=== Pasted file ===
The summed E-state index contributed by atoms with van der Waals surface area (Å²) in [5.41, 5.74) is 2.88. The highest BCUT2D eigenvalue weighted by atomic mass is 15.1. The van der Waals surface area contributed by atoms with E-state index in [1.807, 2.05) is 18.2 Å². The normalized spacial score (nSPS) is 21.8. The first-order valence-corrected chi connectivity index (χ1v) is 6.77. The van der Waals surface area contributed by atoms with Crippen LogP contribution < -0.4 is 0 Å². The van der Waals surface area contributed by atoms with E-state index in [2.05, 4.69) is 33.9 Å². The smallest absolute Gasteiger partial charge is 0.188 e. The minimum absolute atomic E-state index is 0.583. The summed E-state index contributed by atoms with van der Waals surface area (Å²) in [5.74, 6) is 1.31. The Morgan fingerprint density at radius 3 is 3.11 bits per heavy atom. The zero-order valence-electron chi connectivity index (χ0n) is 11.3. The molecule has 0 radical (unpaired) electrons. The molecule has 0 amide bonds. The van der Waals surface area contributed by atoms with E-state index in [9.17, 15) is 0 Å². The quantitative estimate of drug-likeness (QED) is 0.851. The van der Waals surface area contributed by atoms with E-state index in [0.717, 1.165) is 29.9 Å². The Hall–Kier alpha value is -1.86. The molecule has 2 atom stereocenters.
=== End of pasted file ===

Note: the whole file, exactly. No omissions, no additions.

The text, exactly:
The summed E-state index contributed by atoms with van der Waals surface area (Å²) in [5.41, 5.74) is 2.88. The highest BCUT2D eigenvalue weighted by atomic mass is 15.1. The van der Waals surface area contributed by atoms with E-state index in [1.807, 2.05) is 18.2 Å². The normalized spacial score (nSPS) is 21.8. The first-order valence-corrected chi connectivity index (χ1v) is 6.77. The van der Waals surface area contributed by atoms with Crippen LogP contribution < -0.4 is 0 Å². The van der Waals surface area contributed by atoms with E-state index in [2.05, 4.69) is 33.9 Å². The smallest absolute Gasteiger partial charge is 0.188 e. The minimum absolute atomic E-state index is 0.583. The summed E-state index contributed by atoms with van der Waals surface area (Å²) in [5.74, 6) is 1.31. The Morgan fingerprint density at radius 3 is 3.11 bits per heavy atom. The zero-order valence-electron chi connectivity index (χ0n) is 11.3. The molecule has 0 radical (unpaired) electrons. The molecule has 0 amide bonds. The van der Waals surface area contributed by atoms with E-state index in [9.17, 15) is 0 Å². The quantitative estimate of drug-likeness (QED) is 0.851. The van der Waals surface area contributed by atoms with E-state index in [0.717, 1.165) is 29.9 Å². The Hall–Kier alpha value is -1.86. The molecule has 2 atom stereocenters.